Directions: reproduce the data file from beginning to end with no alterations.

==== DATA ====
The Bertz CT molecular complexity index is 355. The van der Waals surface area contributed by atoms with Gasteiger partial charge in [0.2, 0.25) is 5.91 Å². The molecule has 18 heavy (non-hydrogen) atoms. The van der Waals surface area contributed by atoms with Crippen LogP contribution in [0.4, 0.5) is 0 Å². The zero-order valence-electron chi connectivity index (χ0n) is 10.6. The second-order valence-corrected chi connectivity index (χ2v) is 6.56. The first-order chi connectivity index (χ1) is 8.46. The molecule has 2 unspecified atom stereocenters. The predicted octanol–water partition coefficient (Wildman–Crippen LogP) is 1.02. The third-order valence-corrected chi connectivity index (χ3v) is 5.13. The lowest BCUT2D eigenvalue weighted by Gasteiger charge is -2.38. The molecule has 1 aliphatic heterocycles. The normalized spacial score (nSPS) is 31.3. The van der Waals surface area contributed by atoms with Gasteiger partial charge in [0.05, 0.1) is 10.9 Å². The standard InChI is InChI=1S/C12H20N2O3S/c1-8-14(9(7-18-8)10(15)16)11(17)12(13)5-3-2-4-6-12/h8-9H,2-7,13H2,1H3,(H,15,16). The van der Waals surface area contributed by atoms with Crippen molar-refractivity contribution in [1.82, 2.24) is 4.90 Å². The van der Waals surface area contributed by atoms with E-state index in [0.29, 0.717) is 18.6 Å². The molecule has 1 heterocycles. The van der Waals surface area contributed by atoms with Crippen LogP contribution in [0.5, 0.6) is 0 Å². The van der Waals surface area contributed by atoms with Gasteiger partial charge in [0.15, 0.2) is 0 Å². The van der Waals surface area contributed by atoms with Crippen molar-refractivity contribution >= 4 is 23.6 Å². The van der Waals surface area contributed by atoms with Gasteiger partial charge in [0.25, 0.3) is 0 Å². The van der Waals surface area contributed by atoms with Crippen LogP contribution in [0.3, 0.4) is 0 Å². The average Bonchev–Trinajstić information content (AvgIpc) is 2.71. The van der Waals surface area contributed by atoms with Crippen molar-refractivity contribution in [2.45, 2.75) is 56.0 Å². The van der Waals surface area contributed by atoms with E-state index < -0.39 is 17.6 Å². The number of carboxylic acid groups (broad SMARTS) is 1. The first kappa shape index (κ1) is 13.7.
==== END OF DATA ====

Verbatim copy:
The Bertz CT molecular complexity index is 355. The van der Waals surface area contributed by atoms with Gasteiger partial charge in [0.2, 0.25) is 5.91 Å². The molecule has 18 heavy (non-hydrogen) atoms. The van der Waals surface area contributed by atoms with Crippen LogP contribution in [0.4, 0.5) is 0 Å². The zero-order valence-electron chi connectivity index (χ0n) is 10.6. The second-order valence-corrected chi connectivity index (χ2v) is 6.56. The first-order chi connectivity index (χ1) is 8.46. The molecule has 2 unspecified atom stereocenters. The predicted octanol–water partition coefficient (Wildman–Crippen LogP) is 1.02. The third-order valence-corrected chi connectivity index (χ3v) is 5.13. The lowest BCUT2D eigenvalue weighted by Gasteiger charge is -2.38. The molecule has 1 aliphatic heterocycles. The normalized spacial score (nSPS) is 31.3. The van der Waals surface area contributed by atoms with Gasteiger partial charge in [0.05, 0.1) is 10.9 Å². The standard InChI is InChI=1S/C12H20N2O3S/c1-8-14(9(7-18-8)10(15)16)11(17)12(13)5-3-2-4-6-12/h8-9H,2-7,13H2,1H3,(H,15,16). The van der Waals surface area contributed by atoms with Crippen molar-refractivity contribution in [1.82, 2.24) is 4.90 Å². The van der Waals surface area contributed by atoms with E-state index in [0.29, 0.717) is 18.6 Å². The molecule has 1 heterocycles. The van der Waals surface area contributed by atoms with Crippen LogP contribution in [0.5, 0.6) is 0 Å². The van der Waals surface area contributed by atoms with Gasteiger partial charge in [0.15, 0.2) is 0 Å². The van der Waals surface area contributed by atoms with Crippen molar-refractivity contribution >= 4 is 23.6 Å². The van der Waals surface area contributed by atoms with Gasteiger partial charge in [0.25, 0.3) is 0 Å². The van der Waals surface area contributed by atoms with Crippen LogP contribution in [0.3, 0.4) is 0 Å². The average Bonchev–Trinajstić information content (AvgIpc) is 2.71. The van der Waals surface area contributed by atoms with Crippen molar-refractivity contribution in [2.45, 2.75) is 56.0 Å². The van der Waals surface area contributed by atoms with E-state index < -0.39 is 17.6 Å². The number of carboxylic acid groups (broad SMARTS) is 1. The first kappa shape index (κ1) is 13.7.